Within the statutory period, Oster invoked the Administrative Review Act and filed a complaint against the Board, its officers and members praying for an order directing it to file the record of the proceedings before it as answer to his complaint and for judicial review of those proceedings. He prayed for an order reversing and setting aside the findings and decision of the Board with the request that he be ordered reinstated as a police officer of the City of Chicago. Within the time required, the Board filed its answer which included the record of the proceedings against Oster. After hearing the parties, the trial court entered an order "* * * that the findings of the defendant Police Board are against the manifest weight of the evidence." It reversed the decision.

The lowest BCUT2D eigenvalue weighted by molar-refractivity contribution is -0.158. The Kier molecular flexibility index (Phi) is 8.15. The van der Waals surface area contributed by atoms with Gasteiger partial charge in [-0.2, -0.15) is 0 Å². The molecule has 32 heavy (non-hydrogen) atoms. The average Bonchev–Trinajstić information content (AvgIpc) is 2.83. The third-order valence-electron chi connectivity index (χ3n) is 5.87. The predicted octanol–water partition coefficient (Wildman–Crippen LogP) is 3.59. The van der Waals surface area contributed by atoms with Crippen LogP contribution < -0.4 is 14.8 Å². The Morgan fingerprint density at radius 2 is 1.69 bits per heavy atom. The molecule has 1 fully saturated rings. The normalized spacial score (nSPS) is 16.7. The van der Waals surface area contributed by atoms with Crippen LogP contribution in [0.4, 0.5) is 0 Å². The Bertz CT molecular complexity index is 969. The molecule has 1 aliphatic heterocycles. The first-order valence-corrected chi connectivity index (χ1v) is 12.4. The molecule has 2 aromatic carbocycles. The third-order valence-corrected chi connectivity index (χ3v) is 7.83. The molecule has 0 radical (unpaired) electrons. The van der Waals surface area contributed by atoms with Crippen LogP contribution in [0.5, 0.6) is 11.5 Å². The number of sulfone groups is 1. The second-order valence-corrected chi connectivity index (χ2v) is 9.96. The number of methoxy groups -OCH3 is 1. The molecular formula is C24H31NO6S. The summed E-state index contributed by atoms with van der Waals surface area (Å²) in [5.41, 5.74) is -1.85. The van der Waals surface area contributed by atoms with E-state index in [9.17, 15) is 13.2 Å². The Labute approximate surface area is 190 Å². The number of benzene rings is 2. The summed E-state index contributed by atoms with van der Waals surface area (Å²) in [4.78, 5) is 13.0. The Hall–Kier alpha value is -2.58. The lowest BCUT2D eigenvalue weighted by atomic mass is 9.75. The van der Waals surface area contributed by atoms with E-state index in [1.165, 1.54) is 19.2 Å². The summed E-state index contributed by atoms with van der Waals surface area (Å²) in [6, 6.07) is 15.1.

• 1, 2 In determining whether the Board's findings were supported by manifest weight of the evidence; and whether, because they were, it was error for the trial court to reverse the decision, we bear in mind that the findings and conclusions of an administrative agency on questions of fact are prima facie true and correct. (See Ill. Rev. Stat. 1969, ch. 110, par. 274.) Of course, such findings have to be supported by evidence. (Drezner v. Civil Service Commission, 398 Ill. 219, 75 N.E.2d 303.) And while they can be reviewed to determine their support in the record, they cannot be set aside unless they are against the manifest weight of the evidence. (Zinser v. Board of Fire & Police Commissioners, 28 Ill. App.2d 435, 172 N.E.2d 33.) Mere conflict, however, between the testimony of witnesses will not justify a trial court concluding that the findings of an administrative agency must be ...